Hospital design can play a role in both the patient experience and health outcomes, but it remains an area for improvement for many organizations.
Dhruv Khullar, M.D., a resident at Massachusetts General Hospital and Harvard Medical School, writes in a column for The New York Times that research shows even simple design changes can improve or shorten a patient’s stay. Studies have shown that better design can reduce hospital-acquired infection rates and slash lengths of stay in the intensive care unit by 10%.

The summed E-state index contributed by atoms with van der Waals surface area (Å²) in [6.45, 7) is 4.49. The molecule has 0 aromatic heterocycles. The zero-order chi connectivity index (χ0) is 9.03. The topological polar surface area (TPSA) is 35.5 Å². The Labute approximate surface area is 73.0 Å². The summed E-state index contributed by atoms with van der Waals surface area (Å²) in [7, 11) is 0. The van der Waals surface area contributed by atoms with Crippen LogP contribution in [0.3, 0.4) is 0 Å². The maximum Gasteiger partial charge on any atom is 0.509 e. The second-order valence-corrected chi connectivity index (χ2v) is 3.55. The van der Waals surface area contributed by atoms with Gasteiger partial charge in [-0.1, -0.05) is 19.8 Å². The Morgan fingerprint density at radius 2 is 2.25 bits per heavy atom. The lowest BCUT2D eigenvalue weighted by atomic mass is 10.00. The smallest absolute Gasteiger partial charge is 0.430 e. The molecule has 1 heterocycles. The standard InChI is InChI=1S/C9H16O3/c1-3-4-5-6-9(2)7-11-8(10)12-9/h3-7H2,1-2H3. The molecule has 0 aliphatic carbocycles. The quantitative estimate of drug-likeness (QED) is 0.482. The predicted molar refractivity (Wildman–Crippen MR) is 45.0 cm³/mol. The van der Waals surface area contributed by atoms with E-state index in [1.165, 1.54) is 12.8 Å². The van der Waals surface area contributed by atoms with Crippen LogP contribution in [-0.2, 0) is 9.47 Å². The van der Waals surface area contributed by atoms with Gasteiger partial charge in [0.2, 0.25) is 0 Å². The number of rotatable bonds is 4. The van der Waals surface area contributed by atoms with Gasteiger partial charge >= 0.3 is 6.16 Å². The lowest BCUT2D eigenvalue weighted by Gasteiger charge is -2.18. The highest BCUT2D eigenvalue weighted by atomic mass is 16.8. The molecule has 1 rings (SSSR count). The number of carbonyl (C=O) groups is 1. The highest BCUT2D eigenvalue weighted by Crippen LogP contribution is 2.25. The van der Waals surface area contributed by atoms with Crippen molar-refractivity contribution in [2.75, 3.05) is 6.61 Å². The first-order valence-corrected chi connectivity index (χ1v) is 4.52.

The design problems are numerous. Hospitals are often noisy, and patients typically must share a room, which can make it hard to get needed sleep, Khullar writes. Patients with a roommate may also withhold information from doctors for fear the person on the other side of the curtain may overhear the conversation. A private room could also reduce the spread of HAIs, he adds, and significantly improve the patient experience, as well.
In addition, a more thoughtful design could also reduce fall risks, according to Khullar. Slippery floors, dim lighting and toilets that are too high or too low to the floor can increase the chances of a fall. Decentralized nursing stations, which provide nurses with a better view of patients, could also benefit patients at risks for falls or other complications.